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Protected methods in objective-c

The way to declare private properties is simple.

You declare that in extension that's declared in .m files.

Say I want to declare protected properties and access it from the class and subclass.

This is what I tried:

//
//  BGGoogleMap+protected.h
//
//

#import "BGGoogleMap.h"

@interface BGGoogleMap ()
@property (strong,nonatomic) NSString * protectedHello;
@end

That one is compile. Then I added:

#import "BGGoogleMap+protected.h"

@implementation BGGoogleMap ()

-(NSString *) protectedHello
{
    return _
}

@end

Problem starts. I can't implement class extension outside the original .m files it seems. Xcode will demand something inside that bracket.

If I do

#import "BGGoogleMap+protected.h"

@implementation BGGoogleMap (protected)

-(NSString *) protectedHello
{
    return _
}

@end

I cannot access the ivar of _protectedHello declared in BGGoogleMap+protected.h

Of course I can use regular category rather than extension, but that means I can't have protected properties.

So what should I do?

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marked as duplicate by lnafziger, Donal Fellows, Ragunath Jawahar, Maerlyn, 一二三 Dec 1 '12 at 10:53

This question has been asked before and already has an answer. If those answers do not fully address your question, please ask a new question.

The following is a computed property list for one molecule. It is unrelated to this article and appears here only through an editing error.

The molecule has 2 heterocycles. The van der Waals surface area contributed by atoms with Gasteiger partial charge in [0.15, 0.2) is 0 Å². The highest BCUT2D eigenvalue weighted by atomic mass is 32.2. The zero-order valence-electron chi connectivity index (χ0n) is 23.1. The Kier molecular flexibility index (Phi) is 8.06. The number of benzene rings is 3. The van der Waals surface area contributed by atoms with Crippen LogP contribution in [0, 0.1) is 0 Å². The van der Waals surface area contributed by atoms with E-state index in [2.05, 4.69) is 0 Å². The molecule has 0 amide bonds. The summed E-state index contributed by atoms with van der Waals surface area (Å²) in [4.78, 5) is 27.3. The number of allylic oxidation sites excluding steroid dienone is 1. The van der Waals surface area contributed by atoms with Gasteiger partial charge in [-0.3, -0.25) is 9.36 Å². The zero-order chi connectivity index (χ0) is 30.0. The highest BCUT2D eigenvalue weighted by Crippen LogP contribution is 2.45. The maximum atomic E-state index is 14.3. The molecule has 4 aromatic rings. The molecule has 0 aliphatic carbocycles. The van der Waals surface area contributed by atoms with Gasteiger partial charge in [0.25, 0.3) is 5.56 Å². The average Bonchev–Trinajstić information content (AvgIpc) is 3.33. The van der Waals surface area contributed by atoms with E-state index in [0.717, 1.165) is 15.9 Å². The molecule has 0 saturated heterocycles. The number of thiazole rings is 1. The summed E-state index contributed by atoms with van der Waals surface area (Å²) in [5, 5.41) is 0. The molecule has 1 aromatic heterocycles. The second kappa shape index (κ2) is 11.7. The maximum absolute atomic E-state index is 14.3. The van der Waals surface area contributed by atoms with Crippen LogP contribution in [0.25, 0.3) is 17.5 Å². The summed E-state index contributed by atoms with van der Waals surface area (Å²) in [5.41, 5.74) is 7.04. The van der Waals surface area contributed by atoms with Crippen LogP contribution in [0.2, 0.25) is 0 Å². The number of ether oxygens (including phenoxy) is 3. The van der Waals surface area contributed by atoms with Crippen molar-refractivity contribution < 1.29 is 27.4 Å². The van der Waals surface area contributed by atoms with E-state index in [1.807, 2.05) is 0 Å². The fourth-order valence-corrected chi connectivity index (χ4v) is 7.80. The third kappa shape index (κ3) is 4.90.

1  
Rob wrote an awesome answer not available on the other question. Also this question is about simulation rather than actual protected variable, which is impossible to implement in objective-c –  Sharen Eayrs Dec 3 '12 at 9:37

3 Answers 3

up vote 5 down vote accepted

The Objective-C Programming Language says this:

Class extensions are like anonymous categories, except that the methods they declare must be implemented in the main @implementation block for the corresponding class.

So you could just implement your class extension's methods in the class's main @implementation. That is the simplest solution.

A more complicated solution is to declare your “protected” messages and properties in a category, and declare any instance variables for that category in a class extension. Here's the category:

BGGoogleMap+protected.h

#import "BGGoogleMap.h"

@interface BGGoogleMap (protected)

@property (nonatomic) NSString * protectedHello;

@end

Since a category cannot add an instance variable to hold protectedHello, we need a class extension also:

`BGGoogleMap_protectedInstanceVariables.h'

#import "BGGoogleMap.h"

@interface BGGoogleMap () {
    NSString *_protectedHello;
}
@end

We need to include the class extension in the main @implementation file so that the compiler will emit the instance variable in the .o file:

BGGoogleMap.m

#import "BGGoogleMap.h"
#import "BGGoogleMap_protectedInstanceVariables.h"

@implementation BGGoogleMap

...

And we need to include the class extension in the category @implementation file so that the category methods can access the instance variables. Since we declared the protectedHello property in a category, the compiler will not synthesize the setter and getter method. We have to write them by hand:

BGGoogleMap+protected.m

#import "BGGoogleMap+protected.h"

@implementation BGGoogleMap (protected)